As expected, Christie Clark’s team didn’t win, so she quit the game and went home, solidifying her name in posterity as the least effective premier the province has seen in the last 50 years. Note I don’t say the worst. She was far too inept to do a whole lot of damage. She committed the single standout political act of her career during her tenure as Education Minister, antagonizing the most powerful union in the province by summarily breaking their honestly bargained contract, throwing the education system into limbo and a decade-long court case that she eventually lost.
Other than that, she coasted for six years at the helm, chanting her only mantra, “jobs, jobs, jobs,” (a thinly veiled excuse for the long-discredited trickle-down economic theory) and her penchant for basking in the glow of megaprojects, none of which have ever come to fruition. My greatest delight of all is that, should the Site C Dam ever come to pass, at least the province will not be blessed with a “Christie Clark Lake,” as has happened with past megaprojectomaniacs from the right side of the political spectrum. Nor are we likely to see a “Christie Clark Bridge” over the Fraser, if such a new structure is ever built. Naming a natural gas plant after her would have been more appropriate, but that’s looking more and more like a no-go as well.
Don’t get me wrong. I’m much happier to have a government that does very little, because that means they do little harm. As opposed, for example, to her predecessor, who thought he could rule with impunity and did so with great autocracy, breaking or bending parliamentary procedures at will.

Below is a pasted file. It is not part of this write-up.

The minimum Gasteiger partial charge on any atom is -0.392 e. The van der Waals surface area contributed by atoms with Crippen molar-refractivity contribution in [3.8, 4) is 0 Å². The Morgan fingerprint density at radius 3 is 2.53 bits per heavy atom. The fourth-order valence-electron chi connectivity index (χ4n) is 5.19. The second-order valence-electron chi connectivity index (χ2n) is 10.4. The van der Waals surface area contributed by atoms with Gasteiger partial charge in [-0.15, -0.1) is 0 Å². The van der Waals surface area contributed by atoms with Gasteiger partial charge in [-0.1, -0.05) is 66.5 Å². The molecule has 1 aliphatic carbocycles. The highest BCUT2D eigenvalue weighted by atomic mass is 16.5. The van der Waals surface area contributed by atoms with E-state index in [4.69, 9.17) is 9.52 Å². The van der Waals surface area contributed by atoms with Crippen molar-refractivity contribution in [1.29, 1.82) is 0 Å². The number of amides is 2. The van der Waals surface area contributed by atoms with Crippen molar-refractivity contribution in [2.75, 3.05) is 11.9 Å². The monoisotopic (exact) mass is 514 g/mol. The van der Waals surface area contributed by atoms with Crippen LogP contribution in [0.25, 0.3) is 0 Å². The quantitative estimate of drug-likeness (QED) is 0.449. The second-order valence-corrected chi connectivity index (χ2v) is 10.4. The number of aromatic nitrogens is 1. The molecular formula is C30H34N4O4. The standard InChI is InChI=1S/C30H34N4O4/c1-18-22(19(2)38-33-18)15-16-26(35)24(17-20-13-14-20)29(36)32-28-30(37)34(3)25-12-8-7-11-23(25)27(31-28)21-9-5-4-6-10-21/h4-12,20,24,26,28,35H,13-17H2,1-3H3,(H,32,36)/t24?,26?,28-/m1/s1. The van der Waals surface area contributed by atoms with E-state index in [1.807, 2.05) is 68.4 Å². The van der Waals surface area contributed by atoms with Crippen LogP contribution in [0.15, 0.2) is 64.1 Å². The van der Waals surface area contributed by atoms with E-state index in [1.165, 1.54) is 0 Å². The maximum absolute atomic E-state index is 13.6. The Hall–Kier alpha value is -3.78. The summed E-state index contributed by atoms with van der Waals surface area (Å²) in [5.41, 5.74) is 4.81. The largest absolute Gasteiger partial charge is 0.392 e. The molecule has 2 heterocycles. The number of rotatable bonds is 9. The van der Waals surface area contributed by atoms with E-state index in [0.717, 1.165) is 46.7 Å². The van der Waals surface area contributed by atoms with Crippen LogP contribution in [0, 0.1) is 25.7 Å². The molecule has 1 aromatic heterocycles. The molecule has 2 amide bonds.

So here’s to the one-hit wonder, the poster girl for business: a fake liberal who did little to actually help the conservative cause. Although I suppose one might argue that, since the objective of the conservative is to prevent change, six years of doing absolutely nothing is a right-wing triumph. Of course, then you must disregard the suffering, loss, and waste of human resources caused by a lack of progress in social services and by stagnation in education. But conservatives ignore those as a matter of principal.
Ms. Clark’s whole reign rested on a single lucky break in an election where a waffling opponent handed her the win on a platter, and she just kept the public appearances rolling from there. I hope she continues to be successful in the entertainment business where she belongs, where appearance is everything and substance is unnecessary.
Let’s look on the bright side. History tells us that electing entertainers to top political positions is not good for democracy. Every time the electorate makes the mistake of falling for a public relations expert who can’t come through on the management side, there is a chance for electors to learn, so such an event doesn’t happen in the future.
Let that be Christie’s legacy: a cautionary tale encouraging us to look more carefully for actual ability in those we elect.